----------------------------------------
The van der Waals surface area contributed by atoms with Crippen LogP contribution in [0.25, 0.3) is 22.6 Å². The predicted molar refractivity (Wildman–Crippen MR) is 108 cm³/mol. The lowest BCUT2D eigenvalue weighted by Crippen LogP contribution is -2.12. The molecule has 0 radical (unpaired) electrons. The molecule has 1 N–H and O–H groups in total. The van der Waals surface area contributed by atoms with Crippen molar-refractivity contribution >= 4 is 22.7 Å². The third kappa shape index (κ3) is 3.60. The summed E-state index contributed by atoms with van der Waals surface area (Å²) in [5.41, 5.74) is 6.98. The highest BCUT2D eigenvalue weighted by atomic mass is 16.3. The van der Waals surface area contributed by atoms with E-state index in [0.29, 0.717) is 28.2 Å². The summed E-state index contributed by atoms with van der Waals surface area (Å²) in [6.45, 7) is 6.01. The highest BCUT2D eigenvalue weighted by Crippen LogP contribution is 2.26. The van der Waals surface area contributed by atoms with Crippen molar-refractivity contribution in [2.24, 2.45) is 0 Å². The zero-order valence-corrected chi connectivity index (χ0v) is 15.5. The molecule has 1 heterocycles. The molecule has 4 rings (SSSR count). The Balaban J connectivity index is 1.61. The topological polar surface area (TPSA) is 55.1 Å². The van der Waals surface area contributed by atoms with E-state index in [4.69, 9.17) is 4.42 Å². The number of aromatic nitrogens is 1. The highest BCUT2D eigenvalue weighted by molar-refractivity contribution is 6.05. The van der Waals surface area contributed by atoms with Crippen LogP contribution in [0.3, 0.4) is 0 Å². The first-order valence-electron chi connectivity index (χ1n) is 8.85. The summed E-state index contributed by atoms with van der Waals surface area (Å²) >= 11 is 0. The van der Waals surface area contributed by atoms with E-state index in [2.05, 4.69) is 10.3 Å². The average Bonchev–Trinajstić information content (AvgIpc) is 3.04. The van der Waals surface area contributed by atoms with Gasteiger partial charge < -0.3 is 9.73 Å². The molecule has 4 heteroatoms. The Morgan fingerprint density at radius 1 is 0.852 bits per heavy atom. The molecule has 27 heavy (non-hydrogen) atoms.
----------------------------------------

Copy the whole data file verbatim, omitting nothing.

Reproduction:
The van der Waals surface area contributed by atoms with Crippen LogP contribution in [0.25, 0.3) is 22.6 Å². The predicted molar refractivity (Wildman–Crippen MR) is 108 cm³/mol. The lowest BCUT2D eigenvalue weighted by Crippen LogP contribution is -2.12. The molecule has 0 radical (unpaired) electrons. The molecule has 1 N–H and O–H groups in total. The van der Waals surface area contributed by atoms with Crippen molar-refractivity contribution >= 4 is 22.7 Å². The third kappa shape index (κ3) is 3.60. The summed E-state index contributed by atoms with van der Waals surface area (Å²) in [5.41, 5.74) is 6.98. The highest BCUT2D eigenvalue weighted by atomic mass is 16.3. The van der Waals surface area contributed by atoms with E-state index in [0.29, 0.717) is 28.2 Å². The summed E-state index contributed by atoms with van der Waals surface area (Å²) in [6.45, 7) is 6.01. The highest BCUT2D eigenvalue weighted by Crippen LogP contribution is 2.26. The van der Waals surface area contributed by atoms with Crippen molar-refractivity contribution in [2.24, 2.45) is 0 Å². The zero-order valence-corrected chi connectivity index (χ0v) is 15.5. The molecule has 1 heterocycles. The molecule has 4 rings (SSSR count). The Balaban J connectivity index is 1.61. The topological polar surface area (TPSA) is 55.1 Å². The van der Waals surface area contributed by atoms with E-state index in [4.69, 9.17) is 4.42 Å². The number of aromatic nitrogens is 1. The highest BCUT2D eigenvalue weighted by molar-refractivity contribution is 6.05. The van der Waals surface area contributed by atoms with Crippen LogP contribution in [0.3, 0.4) is 0 Å². The first-order valence-electron chi connectivity index (χ1n) is 8.85. The summed E-state index contributed by atoms with van der Waals surface area (Å²) >= 11 is 0. The van der Waals surface area contributed by atoms with E-state index in [2.05, 4.69) is 10.3 Å². The average Bonchev–Trinajstić information content (AvgIpc) is 3.04. The van der Waals surface area contributed by atoms with Gasteiger partial charge < -0.3 is 9.73 Å². The molecule has 4 heteroatoms. The Morgan fingerprint density at radius 1 is 0.852 bits per heavy atom. The molecule has 27 heavy (non-hydrogen) atoms.